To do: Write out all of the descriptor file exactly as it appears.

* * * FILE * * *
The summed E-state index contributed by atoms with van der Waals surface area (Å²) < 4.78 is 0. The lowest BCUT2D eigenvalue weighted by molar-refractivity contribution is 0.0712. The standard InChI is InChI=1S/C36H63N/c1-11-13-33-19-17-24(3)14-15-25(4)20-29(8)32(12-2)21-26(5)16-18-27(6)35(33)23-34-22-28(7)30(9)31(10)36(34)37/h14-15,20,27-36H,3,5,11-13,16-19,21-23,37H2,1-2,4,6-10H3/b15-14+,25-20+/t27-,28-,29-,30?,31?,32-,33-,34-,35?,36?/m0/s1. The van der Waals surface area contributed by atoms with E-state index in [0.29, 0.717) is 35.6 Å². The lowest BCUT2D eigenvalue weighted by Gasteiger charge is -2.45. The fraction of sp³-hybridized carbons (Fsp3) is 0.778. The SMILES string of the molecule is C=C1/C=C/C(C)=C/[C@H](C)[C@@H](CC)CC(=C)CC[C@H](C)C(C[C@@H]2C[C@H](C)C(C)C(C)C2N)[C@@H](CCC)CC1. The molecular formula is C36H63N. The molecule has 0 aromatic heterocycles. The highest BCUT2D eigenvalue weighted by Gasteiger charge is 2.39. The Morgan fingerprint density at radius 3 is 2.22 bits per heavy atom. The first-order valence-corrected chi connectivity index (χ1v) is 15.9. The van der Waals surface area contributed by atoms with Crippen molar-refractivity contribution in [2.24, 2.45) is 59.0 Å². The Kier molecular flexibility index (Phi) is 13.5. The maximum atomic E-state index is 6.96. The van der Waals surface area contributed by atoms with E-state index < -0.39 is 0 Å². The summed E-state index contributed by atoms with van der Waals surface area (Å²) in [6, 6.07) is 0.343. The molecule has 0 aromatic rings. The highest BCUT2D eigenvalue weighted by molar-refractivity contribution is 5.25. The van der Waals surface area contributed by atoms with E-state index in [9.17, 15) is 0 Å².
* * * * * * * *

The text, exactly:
The summed E-state index contributed by atoms with van der Waals surface area (Å²) < 4.78 is 0. The lowest BCUT2D eigenvalue weighted by molar-refractivity contribution is 0.0712. The standard InChI is InChI=1S/C36H63N/c1-11-13-33-19-17-24(3)14-15-25(4)20-29(8)32(12-2)21-26(5)16-18-27(6)35(33)23-34-22-28(7)30(9)31(10)36(34)37/h14-15,20,27-36H,3,5,11-13,16-19,21-23,37H2,1-2,4,6-10H3/b15-14+,25-20+/t27-,28-,29-,30?,31?,32-,33-,34-,35?,36?/m0/s1. The van der Waals surface area contributed by atoms with E-state index in [0.29, 0.717) is 35.6 Å². The lowest BCUT2D eigenvalue weighted by Gasteiger charge is -2.45. The fraction of sp³-hybridized carbons (Fsp3) is 0.778. The SMILES string of the molecule is C=C1/C=C/C(C)=C/[C@H](C)[C@@H](CC)CC(=C)CC[C@H](C)C(C[C@@H]2C[C@H](C)C(C)C(C)C2N)[C@@H](CCC)CC1. The molecular formula is C36H63N. The molecule has 0 aromatic heterocycles. The highest BCUT2D eigenvalue weighted by Gasteiger charge is 2.39. The Morgan fingerprint density at radius 3 is 2.22 bits per heavy atom. The first-order valence-corrected chi connectivity index (χ1v) is 15.9. The van der Waals surface area contributed by atoms with Crippen molar-refractivity contribution in [2.24, 2.45) is 59.0 Å². The Kier molecular flexibility index (Phi) is 13.5. The maximum atomic E-state index is 6.96. The van der Waals surface area contributed by atoms with E-state index < -0.39 is 0 Å². The summed E-state index contributed by atoms with van der Waals surface area (Å²) in [6, 6.07) is 0.343. The molecule has 0 aromatic rings. The highest BCUT2D eigenvalue weighted by molar-refractivity contribution is 5.25. The van der Waals surface area contributed by atoms with E-state index in [9.17, 15) is 0 Å².